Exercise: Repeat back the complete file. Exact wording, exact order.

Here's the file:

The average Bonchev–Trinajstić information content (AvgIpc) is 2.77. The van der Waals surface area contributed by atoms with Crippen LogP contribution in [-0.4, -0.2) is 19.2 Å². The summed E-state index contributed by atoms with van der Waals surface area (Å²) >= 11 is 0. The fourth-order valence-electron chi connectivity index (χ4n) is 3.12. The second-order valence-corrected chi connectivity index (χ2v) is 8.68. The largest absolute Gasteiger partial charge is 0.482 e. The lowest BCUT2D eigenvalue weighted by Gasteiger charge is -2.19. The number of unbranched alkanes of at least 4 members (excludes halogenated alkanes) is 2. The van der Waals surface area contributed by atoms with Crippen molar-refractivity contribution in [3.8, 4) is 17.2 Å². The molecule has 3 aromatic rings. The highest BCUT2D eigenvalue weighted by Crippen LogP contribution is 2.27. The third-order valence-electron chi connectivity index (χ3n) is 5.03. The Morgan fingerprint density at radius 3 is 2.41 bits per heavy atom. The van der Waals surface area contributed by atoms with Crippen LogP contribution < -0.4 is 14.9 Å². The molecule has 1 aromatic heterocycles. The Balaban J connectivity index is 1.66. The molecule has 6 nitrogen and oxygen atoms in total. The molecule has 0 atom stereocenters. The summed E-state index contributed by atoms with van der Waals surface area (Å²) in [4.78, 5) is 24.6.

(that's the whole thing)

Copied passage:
The average Bonchev–Trinajstić information content (AvgIpc) is 2.77. The van der Waals surface area contributed by atoms with Crippen LogP contribution in [-0.4, -0.2) is 19.2 Å². The summed E-state index contributed by atoms with van der Waals surface area (Å²) >= 11 is 0. The fourth-order valence-electron chi connectivity index (χ4n) is 3.12. The second-order valence-corrected chi connectivity index (χ2v) is 8.68. The largest absolute Gasteiger partial charge is 0.482 e. The lowest BCUT2D eigenvalue weighted by Gasteiger charge is -2.19. The number of unbranched alkanes of at least 4 members (excludes halogenated alkanes) is 2. The van der Waals surface area contributed by atoms with Crippen molar-refractivity contribution in [3.8, 4) is 17.2 Å². The molecule has 3 aromatic rings. The highest BCUT2D eigenvalue weighted by Crippen LogP contribution is 2.27. The third-order valence-electron chi connectivity index (χ3n) is 5.03. The Morgan fingerprint density at radius 3 is 2.41 bits per heavy atom. The van der Waals surface area contributed by atoms with Crippen LogP contribution < -0.4 is 14.9 Å². The molecule has 1 aromatic heterocycles. The Balaban J connectivity index is 1.66. The molecule has 6 nitrogen and oxygen atoms in total. The molecule has 0 atom stereocenters. The summed E-state index contributed by atoms with van der Waals surface area (Å²) in [4.78, 5) is 24.6.